BROOKINGS, S.D. — SDSU Extension recently released its new land use report, Quantifying Undisturbed (Native) Lands in Eastern South Dakota: 2013, which takes a comprehensive look at all historic and current land use in eastern South Dakota in regard to native or virgin sod that potentially remains.
“This project was initiated in response to the continued conversion of grasslands for cropping and other uses and the multiple reports that have been published in recent years focused on land use,” said Peter Bauman, SDSU Extension Range Field Specialist.
Bauman has coordinated the project over the last two and a half years. “What had been missing from previous reports is a specific look at the impacts to truly native habitats – those habitats that had never been cropped or otherwise converted from their natural state,” Bauman said. “We have a great team of people working on this project, and the results are meant to inform all land managers as to the status of this irreplaceable natural resource. We can shift acres into and out of programs like CRP and other similar programs, but we cannot re-create truly native grasslands.”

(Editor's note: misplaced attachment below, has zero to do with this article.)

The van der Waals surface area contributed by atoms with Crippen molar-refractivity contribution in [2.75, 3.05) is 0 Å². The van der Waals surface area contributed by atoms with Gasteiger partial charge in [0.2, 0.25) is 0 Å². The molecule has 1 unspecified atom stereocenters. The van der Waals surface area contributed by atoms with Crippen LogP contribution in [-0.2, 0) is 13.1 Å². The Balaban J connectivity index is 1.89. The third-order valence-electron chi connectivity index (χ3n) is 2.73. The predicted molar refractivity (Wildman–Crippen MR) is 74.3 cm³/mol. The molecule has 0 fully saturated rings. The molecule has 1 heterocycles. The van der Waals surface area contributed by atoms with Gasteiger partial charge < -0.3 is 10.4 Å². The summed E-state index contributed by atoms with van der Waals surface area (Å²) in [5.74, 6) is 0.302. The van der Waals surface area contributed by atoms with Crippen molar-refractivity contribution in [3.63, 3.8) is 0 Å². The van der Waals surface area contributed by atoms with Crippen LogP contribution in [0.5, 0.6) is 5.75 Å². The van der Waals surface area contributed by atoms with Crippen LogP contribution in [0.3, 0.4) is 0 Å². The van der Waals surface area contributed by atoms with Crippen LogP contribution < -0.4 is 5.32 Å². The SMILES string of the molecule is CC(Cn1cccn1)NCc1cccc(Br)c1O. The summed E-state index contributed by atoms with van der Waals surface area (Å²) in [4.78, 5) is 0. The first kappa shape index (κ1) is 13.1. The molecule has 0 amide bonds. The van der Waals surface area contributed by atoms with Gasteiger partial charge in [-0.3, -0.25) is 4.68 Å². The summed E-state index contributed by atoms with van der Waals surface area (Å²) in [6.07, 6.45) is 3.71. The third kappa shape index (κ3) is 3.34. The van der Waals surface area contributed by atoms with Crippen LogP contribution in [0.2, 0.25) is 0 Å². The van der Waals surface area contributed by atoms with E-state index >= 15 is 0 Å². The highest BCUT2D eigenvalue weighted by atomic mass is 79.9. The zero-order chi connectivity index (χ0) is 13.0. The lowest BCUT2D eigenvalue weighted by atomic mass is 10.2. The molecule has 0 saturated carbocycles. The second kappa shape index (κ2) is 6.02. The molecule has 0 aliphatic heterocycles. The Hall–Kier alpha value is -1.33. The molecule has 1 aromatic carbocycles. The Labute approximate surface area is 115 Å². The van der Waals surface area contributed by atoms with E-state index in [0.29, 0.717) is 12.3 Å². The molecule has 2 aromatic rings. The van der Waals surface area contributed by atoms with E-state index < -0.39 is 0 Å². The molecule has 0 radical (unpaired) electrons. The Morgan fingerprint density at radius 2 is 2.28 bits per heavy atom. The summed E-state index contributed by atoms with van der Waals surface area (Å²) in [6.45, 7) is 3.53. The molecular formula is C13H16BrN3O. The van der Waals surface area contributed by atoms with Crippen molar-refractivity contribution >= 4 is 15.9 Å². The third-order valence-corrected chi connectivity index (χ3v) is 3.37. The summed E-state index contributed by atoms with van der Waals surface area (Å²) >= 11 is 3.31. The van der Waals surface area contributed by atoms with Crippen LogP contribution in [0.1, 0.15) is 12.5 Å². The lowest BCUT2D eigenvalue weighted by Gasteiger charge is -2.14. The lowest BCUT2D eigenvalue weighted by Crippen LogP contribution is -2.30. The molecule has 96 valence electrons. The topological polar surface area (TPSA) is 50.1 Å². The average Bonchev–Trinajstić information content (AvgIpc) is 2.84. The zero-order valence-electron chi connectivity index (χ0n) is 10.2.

What the report said about South Dakota Native Grasslands
Only 24 percent of eastern South Dakota remains in native grassland and woodland habitats according to the SDSU report.
Counties near the Missouri River have a higher density of native grasslands than do those in the rich farm country in the southeast part of the state. The SDSU report contains charts and maps for each county as well as a thorough description of methods utilized in the inventory.
The eastern South Dakota report is part of a continuing statewide evaluation on the status of native habitats by SDSU and has received funding support by federal, state, and non-government organizations.
To view the complete report visit iGrow.org and search the term ‘eastern South Dakota land use.’ Maps, charts, and other data can be accessed at openprairie.sdstate.edu with the same search term as above.
— SDSU Extension
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